6. Loan Document File. During the due diligence period, Seller should provide Buyer with full access to the loan document folder for the Buyer to inspect all the loan documents folder and other pertinent information and documents related to the sale and purchase transaction. Well-organized document folders shall facilitate the Buyer’s due diligence process. The Seller, as well as any other entity on the Seller’s side, such as a loan broker should make sure that the document folder includes all legal, title policies, and insurance documents as well as appraisal, environmental and zoning reports. For non-performing loan transactions, Seller should include default letters and litigation pleadings, if any, providing a complete document folder to the Buyer shall also serve as a defense to any future claim that Seller failed to disclose any information certain pertinent information or documents regarding the loan.
7. Transferability. Before selling or purchasing a mortgage loan, parties should make sure that the mortgage loan in question can be freely transferred to a third party. Although the majority of mortgage loans are freely transferable, under some circumstances (for example, mezzanine loans, B-Notes) can contain restrictions limiting their transferability.
8. Due Diligence Considerations. As part of the due diligence inspection, it is prudent to seek estoppel certificates from existing borrowers confirming the terms and conditions of the loan, the outstanding mortgage balances, and whether any claims, waivers, or affirmative defenses exist between the parties. In addition, since the Buyer shall be responsible for litigating any future affirmative defenses alleged by the borrower, it is usually practical to conduct a name, lien and judgment search of the borrower to assess the borrower’s past litigation and bankruptcy history.
Dueto COVID-19 and the unpredictability surrounding the financial markets and specific asset classes (i.e., hotels, retail, etc.), we anticipate potential opportunities to arise in the purchase of performing (and non-performing mortgage loans). Lastly, while not exhaustive, this article and the issues discussed shall serve as a preliminary guideline that sellers and buyers should consider when selling or buying performing (or non-performing) mortgage loans.
Recent Articles on Related Topics
How Covid-19 Recession Will Impact Commercial Real Estate Values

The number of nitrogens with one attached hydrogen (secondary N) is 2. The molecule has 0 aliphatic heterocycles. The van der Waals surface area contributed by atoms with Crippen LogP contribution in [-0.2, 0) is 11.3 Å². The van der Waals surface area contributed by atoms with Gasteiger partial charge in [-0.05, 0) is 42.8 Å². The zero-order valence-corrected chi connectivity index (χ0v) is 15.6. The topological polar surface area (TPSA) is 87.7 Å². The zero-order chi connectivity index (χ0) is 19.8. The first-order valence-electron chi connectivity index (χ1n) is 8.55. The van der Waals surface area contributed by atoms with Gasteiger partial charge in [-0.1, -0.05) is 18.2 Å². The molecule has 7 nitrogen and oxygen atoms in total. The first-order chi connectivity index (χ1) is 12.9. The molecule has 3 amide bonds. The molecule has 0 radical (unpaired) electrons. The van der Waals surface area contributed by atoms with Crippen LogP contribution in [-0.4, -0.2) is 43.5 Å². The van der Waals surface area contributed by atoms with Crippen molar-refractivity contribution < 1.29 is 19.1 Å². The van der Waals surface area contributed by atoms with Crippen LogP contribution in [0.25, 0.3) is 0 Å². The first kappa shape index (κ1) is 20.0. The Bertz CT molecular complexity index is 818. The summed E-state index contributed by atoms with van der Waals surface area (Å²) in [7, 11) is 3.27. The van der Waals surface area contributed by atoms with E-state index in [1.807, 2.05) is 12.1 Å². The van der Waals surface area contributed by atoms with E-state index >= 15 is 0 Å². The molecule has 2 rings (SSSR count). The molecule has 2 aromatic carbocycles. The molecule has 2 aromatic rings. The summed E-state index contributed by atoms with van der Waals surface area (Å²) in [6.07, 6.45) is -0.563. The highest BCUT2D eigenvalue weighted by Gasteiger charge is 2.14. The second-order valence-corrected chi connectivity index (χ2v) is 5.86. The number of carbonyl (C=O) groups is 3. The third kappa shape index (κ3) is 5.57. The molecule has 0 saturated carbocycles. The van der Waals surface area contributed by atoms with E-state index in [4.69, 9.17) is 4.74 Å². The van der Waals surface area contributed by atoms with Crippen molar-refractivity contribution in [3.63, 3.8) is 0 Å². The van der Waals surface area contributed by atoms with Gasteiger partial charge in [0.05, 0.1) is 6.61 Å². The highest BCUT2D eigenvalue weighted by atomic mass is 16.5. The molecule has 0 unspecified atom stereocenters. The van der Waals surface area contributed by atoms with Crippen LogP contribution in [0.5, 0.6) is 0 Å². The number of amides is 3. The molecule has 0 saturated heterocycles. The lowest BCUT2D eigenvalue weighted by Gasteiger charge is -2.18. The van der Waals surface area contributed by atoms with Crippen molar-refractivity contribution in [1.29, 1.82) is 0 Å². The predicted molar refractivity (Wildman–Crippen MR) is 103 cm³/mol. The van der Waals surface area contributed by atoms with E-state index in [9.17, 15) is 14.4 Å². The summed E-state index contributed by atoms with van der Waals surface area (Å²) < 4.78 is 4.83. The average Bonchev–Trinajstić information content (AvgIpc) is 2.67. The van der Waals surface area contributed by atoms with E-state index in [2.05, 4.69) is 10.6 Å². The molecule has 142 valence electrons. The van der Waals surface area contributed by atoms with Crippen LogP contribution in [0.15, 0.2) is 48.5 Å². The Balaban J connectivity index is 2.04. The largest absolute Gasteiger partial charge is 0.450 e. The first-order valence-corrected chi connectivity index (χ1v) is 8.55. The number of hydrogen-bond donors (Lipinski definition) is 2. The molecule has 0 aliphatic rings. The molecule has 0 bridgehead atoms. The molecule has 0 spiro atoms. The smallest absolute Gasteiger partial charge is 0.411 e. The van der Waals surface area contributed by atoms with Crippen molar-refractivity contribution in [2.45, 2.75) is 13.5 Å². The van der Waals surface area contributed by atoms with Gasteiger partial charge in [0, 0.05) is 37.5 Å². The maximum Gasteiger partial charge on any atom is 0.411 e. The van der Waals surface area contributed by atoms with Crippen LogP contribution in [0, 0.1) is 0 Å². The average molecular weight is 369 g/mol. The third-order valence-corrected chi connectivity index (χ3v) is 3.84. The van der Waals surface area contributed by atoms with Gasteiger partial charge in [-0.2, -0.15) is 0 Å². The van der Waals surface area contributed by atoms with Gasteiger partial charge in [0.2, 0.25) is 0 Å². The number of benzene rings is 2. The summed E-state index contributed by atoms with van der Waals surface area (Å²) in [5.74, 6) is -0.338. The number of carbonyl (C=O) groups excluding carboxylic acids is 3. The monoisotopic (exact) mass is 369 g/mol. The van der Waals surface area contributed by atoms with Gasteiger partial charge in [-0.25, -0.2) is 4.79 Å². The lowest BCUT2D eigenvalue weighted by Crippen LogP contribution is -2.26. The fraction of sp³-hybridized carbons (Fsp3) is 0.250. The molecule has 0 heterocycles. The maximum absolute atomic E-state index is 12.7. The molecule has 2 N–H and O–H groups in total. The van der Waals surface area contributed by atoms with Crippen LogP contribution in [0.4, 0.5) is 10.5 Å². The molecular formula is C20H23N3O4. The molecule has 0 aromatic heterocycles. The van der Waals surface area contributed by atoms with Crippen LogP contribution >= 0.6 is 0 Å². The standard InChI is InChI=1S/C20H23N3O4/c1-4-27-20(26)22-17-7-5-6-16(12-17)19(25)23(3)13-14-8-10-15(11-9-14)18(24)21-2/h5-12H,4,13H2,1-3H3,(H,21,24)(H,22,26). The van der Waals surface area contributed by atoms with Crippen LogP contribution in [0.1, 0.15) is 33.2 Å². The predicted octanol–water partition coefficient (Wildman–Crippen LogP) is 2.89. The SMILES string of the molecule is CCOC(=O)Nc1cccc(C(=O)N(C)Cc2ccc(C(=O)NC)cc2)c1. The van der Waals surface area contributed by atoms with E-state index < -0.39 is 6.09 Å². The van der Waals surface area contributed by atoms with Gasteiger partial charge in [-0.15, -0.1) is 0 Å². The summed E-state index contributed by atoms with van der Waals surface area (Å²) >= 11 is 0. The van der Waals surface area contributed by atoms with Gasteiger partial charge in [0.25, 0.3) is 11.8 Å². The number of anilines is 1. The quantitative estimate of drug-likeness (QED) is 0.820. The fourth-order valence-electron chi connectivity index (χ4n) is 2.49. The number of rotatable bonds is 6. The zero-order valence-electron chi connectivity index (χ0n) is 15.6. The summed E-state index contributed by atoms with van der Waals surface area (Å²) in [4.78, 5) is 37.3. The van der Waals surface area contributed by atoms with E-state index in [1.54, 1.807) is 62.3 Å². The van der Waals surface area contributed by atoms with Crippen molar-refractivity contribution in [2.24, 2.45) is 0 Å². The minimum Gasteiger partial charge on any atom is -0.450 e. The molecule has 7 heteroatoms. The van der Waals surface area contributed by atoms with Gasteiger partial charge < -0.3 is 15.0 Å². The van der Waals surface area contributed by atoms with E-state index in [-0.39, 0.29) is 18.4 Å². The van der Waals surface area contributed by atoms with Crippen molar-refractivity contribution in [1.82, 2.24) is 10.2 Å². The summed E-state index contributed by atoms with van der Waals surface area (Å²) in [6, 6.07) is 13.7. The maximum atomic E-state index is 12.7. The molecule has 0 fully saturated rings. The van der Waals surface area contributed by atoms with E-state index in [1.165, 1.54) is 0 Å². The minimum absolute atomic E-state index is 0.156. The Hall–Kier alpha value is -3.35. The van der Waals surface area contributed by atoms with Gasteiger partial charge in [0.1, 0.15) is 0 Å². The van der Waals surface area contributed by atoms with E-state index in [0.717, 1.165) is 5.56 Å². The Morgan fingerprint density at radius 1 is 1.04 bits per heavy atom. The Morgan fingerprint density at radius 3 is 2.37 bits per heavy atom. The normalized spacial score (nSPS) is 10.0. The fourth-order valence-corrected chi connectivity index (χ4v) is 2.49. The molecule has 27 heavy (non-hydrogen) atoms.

Who We Are + What We Do
Hugo Dorta, the author of this article, is the Founder and Principal of Brickell Capital.
Awards + Industry Recognition
For the last 3 years, Brickell Capital was voted “Top 20” Commercial Lenders and Brokers by the South Florida Business Journal (South Florida’s leading news outlet for residential and commercial real estate, banking, finance and business news).
www.brickellcapital.com | [email protected]
T. 305.325.1010 | 1111 Brickell Avenue | 23 Floor | Miami, FL33131 | NMLS 1281663 | 1174562
The information provided on this website/article does not, and is not intended to, constitute legal advice; instead, all information, content, and materials available on this website/article are for general informational purposes only. Information on this website/article may not constitute the most up-to-date legal or other information. This website/article may contain links to other third-party websites. Such links are only for the convenience of the reader, user or browser,and as such, the author (and/or Brickell Capital) does not recommend or endorse the contents of any third-party websites. Readers of this website/article should contact their attorney to obtain advice with respect to any particular legal matter. No reader, user, or browser of this website/article should act or refrain from acting on the basis of information on this website/article without first seeking legal advice fromcounsel in the relevant/applicable jurisdiction. Only your individual attorney can provide assurances that the information contained herein – and your interpretation of it – is applicable or appropriate to your particular situation. Use of, and access to, this website/ article or any of the links or resources contained within the website/article do not create any type of relationship between the reader, user, or browser and Brickell Capital, the authors, contributors, sponsors, contributing law firms,or committee members and/or their respective employers. The views expressed at, or through, this website/article are those of the individual authors writing in their individual capacities only and not those of their respective employers or committee/task force as a whole. All liability with respect to actions taken or not taken based on the contents of this website/article are hereby expressly disclaimed. The content on this website/article (or blog posting) is provided “as is”and no representations (of any nature) is made that the content herein iserror-free.